Or do they? “Knock at the Cabin” often pits the actions of these home invaders at odds with our predictions. When Eric and Andrew defend themselves from the break-in and Andrew is injured, Sabrina, who says she’s a nurse, immediately rushes to give him aid. They also introduce themselves, telling their life stories directly to the camera as if they were on a dating site. Only Redmond, who mocks the intros by saying he likes long walks on the beach and sunsets, has any hint of menace.


As the film’s trailer tells us, Leonard and his crew are trying to prevent the apocalypse. According to the shared visions of the four intruders, the only people who can save the world are this family. Eric and Andrew are given an impossible choice, and limited time to make it.

Here’s where those flashbacks come into play. We see the courtship of Eric and Andrew, learn about their personalities, and watch as they engage in a bit of chicanery to ensure two gay men can adopt a baby girl. (Andrew poses as the brother of Eric’s “wife.”) We also learn that a guy who looks suspiciously like Redmond was jailed after he gay-bashed Andrew, brutally injuring him and sending him into therapy for years to control his resulting anger.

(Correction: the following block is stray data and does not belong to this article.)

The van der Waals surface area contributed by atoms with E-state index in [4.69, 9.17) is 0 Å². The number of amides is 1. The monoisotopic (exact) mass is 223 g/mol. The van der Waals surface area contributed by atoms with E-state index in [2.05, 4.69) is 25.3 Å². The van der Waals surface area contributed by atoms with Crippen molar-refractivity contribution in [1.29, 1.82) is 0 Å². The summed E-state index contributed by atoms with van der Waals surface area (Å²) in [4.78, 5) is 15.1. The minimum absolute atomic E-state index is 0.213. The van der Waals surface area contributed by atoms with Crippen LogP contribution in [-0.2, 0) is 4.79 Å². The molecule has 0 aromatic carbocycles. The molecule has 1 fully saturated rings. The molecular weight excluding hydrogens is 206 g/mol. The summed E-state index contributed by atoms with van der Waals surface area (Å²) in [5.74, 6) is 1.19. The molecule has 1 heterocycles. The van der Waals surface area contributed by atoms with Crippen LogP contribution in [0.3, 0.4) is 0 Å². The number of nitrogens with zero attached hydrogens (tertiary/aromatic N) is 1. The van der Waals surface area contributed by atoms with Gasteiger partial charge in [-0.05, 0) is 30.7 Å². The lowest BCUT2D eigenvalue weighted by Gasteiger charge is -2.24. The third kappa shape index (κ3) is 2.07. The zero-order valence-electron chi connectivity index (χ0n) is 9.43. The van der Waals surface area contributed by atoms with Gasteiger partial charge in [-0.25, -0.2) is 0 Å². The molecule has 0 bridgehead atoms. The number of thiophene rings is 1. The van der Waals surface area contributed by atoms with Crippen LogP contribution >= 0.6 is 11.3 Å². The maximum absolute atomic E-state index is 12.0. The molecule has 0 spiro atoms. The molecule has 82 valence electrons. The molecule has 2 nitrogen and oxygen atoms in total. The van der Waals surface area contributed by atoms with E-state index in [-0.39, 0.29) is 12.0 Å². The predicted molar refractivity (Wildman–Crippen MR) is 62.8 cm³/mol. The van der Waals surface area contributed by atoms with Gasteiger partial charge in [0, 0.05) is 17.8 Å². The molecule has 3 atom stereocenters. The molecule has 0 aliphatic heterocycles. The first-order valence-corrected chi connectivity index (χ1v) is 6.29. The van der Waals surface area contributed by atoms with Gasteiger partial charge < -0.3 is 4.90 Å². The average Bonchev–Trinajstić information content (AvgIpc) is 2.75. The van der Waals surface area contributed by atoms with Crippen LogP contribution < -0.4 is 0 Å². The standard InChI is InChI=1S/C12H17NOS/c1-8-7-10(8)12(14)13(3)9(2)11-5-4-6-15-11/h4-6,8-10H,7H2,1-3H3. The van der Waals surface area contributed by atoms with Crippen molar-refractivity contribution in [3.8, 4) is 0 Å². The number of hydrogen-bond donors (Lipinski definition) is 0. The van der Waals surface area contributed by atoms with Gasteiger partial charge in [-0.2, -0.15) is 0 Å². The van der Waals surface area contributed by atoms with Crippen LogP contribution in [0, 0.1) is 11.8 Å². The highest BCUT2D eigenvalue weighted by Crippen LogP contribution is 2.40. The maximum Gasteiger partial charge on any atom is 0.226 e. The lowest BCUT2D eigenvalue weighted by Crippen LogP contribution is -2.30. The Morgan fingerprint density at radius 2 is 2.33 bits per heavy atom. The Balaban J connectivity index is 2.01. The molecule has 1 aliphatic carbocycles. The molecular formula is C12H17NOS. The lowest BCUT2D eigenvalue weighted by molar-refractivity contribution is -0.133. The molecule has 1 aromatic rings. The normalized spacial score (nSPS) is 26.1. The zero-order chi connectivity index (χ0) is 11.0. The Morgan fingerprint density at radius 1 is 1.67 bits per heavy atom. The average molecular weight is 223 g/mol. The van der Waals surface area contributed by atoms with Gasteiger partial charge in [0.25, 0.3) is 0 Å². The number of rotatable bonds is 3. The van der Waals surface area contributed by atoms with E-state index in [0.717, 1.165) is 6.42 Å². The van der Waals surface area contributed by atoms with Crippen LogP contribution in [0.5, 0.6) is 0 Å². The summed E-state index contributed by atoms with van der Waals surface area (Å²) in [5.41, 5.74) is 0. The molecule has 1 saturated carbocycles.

Is Leonard telling the truth about the apocalypse, or is this a revenge plot engineered by Redmond? “Knock at the Cabin” drops breadcrumbs supporting both interpretations. Whether it settles on the truth in a satisfactory manner is open for interpretation. I will say those looking for a Shyamalan-style twist will be greatly disappointed.

What is here is a well-executed genre piece, with good performances and some very gnarly violence that mostly occurs off-camera but is punctuated with nauseating sound effects. As he had in “Spoiler Alert,” Aldridge has the harder role to play in this gay couple due to his internalization of the violence committed against him and the confusion resulting from his head injury. He and the more optimistic Groff complement each other nicely. Bautista, with his carefully modulated voice acting and body language, holds this movie together. It’s excellent work.


“Knock at the Cabin” is sure to be divisive, especially with its notion that a family far too many people see as “abnormal” might be considered the saviors of humanity. Aldridge has a great speech about how homophobic the world can be, so why would he consider saving it? It’s subversive, but of course it could all be for naught if Leonard and his crew aren’t on the level. See for yourself if they are.


Directed by M. Night Shyamalan. Written by Shyamalan, Steve Desmond, and Michael Sherman, based on the book “The Cabin at the End of the World” by Paul Tremblay. Starring Dave Bautista, Jonathan Groff, Ben Aldridge, Kristen Cui, Nikki Amuka-Bird, Abby Quinn, Rupert Grint. 100 minutes. At AMC Boston Common, Landmark Kendall Square, Regal Fenway & RPX, and suburbs. R (grisly violence, numerous deaths).

Odie Henderson is the Boston Globe's film critic. He can be reached at odie.henderson@globe.com.